In recent years, weak-form bills of rights have generated much excitement in contemporary constitutional scholarship because they are believed to create a new balance between parliamentary and judicial supremacy based on inter-branch “dialogue” between courts and legislatures. Few scholars, however, have examined the foundational question of whether judges and legislators can actually be expected to behave in a way that realizes the dialogic potential of weak-form instruments. This Article takes a new approach to this question, applying the insights of positive theory to engage in a comprehensive assessment of the behavior we can realistically expect of courts and legislatures in both strong- and weak-form systems of judicial review. To the extent that there are discernable differences between systems regarding how the judiciary and the legislature interact, the Article claims that this behavior is more likely to be driven by the existence of structural and/or strategic impediments to effective political action in a particular constitutional system, rather than by any normative desire that judges and legislators may have to engage in inter-branch “dialogue.” This analysis does not lead to the conclusion, however, that the concept of dialogue should be completely discarded. Instead, the Article takes its positive analysis one step further to claim that weak-form theorists have simply been looking for dialogue in the wrong place. In fact, all systems of judicial review, both strong- and weak-form, should be understood as generating a broader form of society-wide dialogue between the judiciary, the political branches and the people about the meaning and interpretation of fundamental rights.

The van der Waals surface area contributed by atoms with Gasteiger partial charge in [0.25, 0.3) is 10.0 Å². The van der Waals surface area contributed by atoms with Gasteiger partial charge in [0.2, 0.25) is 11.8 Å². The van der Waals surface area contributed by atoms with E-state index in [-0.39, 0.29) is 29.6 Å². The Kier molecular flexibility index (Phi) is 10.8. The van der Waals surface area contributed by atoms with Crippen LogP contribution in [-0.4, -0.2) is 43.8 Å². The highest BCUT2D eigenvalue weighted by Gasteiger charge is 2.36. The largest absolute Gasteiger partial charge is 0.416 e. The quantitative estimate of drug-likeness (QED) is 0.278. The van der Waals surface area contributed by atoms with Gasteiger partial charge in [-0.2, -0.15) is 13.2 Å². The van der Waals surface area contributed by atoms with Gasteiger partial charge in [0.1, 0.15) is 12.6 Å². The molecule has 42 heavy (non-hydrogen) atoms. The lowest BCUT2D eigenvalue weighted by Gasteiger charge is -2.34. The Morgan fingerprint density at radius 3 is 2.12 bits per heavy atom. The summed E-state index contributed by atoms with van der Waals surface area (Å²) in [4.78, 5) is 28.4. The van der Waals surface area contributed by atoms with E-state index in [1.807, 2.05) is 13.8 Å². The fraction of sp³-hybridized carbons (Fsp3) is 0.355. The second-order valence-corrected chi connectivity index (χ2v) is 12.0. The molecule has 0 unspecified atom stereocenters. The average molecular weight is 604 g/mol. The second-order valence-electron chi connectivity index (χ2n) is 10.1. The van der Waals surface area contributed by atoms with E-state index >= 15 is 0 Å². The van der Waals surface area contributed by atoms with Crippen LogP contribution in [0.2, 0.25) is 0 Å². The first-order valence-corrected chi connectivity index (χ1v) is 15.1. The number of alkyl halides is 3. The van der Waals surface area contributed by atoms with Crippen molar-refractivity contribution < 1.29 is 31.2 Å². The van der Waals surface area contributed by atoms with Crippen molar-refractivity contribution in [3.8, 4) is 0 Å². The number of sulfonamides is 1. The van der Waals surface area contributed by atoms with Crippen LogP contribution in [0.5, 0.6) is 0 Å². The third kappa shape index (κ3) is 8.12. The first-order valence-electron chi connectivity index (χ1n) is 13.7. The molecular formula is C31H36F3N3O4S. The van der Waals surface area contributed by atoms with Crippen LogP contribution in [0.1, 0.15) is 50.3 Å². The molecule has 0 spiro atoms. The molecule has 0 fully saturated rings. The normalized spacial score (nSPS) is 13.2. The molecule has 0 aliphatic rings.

Available at: http://works.bepress.com/christine_bateup/1/